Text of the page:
Women in Computer Science
Computer Science, and science, technology, engineering and mathematics (STEM) in general, traditionally suffer from a gender imbalance. In the Department of Computer Science and in the Faculty of Engineering we are happy to be redressing this.
Four of our female members of the department, Dr Heidi Christensen (research associate and now lecturer), Anannya Kumarvel (undergraduate student), Amy Nicholson (graduate) and Galatia Partheniou (undergraduate student) feature in the Faculty of Engineering's 'wall of women' initiative to highlight women's contribution to engineering. You can learn more about their experiences there.
The Athena SWAN charter recognises excellence in higher education employment in the STEM subjects (Science, Technology, Engineering, Maths and Medicine) and specifically promotes gender equality. The University of Sheffield is a member of the charter, currently holding an Athena Swan Bronze award. In order to extend this commitment to an equitable working environment, 21 departments across STEM at the university are going for individual awards.
The Department of Computer Science has been awarded the Athena SWAN Silver award. The award recognises the action the Department has taken to promote a truly innovative working environment that allows both men and women to thrive.
For more information, see www.athenaswan.org.uk
BCSWomen Lovelace Colloquium
The BCSWomen Lovelace Colloquium is an annual one day conference for women students of Computing and related subjects. The event started in 2008, and moves around the country.
The aims of this event are:
- To provide a forum for undergraduate women and masters students to share their ideas and network
- To provide a stimulating series of talks from women in computing, both from academia and industry
- To provide both formal (talks) and informal (networking) advice to undergraduate women about careers in computing from a female perspective
Each year they have a great series of talks, and an opportunity for students to discuss their own work in the form of a poster contest, with cash prizes provided by industry sponsors. Google have sponsored all events to date, enabling BCSWomen to cover the travel costs (and overnight accommodation if necessary) for all students in the poster contest, and other industrial and academic bodies have provided additional sponsorship covering prizes and lunch.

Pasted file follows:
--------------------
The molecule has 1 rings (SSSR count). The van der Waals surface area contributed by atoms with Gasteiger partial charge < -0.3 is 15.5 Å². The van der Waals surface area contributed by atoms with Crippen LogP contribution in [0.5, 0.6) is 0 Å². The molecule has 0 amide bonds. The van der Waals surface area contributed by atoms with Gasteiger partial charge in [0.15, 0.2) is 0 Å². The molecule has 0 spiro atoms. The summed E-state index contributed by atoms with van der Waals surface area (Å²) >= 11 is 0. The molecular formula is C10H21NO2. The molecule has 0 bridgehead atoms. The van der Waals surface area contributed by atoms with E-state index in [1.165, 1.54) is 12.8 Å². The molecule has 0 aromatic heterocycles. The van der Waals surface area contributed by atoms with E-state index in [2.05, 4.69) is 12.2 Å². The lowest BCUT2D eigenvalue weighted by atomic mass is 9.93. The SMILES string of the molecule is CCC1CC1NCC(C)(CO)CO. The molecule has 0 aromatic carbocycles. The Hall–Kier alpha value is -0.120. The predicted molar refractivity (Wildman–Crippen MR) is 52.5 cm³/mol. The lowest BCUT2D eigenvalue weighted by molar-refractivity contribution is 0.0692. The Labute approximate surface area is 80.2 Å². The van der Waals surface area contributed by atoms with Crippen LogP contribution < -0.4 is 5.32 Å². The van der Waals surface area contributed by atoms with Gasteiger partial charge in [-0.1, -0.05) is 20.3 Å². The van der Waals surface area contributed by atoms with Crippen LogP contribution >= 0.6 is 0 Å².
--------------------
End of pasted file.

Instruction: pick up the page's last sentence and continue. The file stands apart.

You can see details of previous events including lists of prizewinners here: Previous Conferences
Every year we invite our students to represent us at the event. You can find out more about the event and register for updates on their website.
In 2019 Kate Bobyn and Katie Walker represented our department at the event.
Kate won first prize in her category for her poster: Challenges Associated with Humanitarian Applications of Neural Machine Translation for Low-Resource Languages.
The conference was really well organised and a genuine pleasure to attend. One of the highlights for me was Helen Leigh's talk on alternative career paths in technology.
I enjoyed making and presenting my poster, as I got to discuss one of the research areas that has interested me for a long time - machine translation for low-resource languages, with a focus on humanitarian efforts such as disaster relief and crisis management.
I got to exchange ideas with students from all over the UK, some of whom I'm planning to meet up with in the future at hackathons and CS talks. I will certainly attend again next year.
BEng Software Engineering
There are few events for women in computer science and I really recommend attending if you can. The conference was interesting, inspiring and had some fantastic companies sponsoring. There were a series of talks from women working as self-employed, software developers and researchers, which was great for finding out about different routes you can take in the industry. It was also a great opportunity to meet other women from all over the country.
BSc Computer Science and Mathematics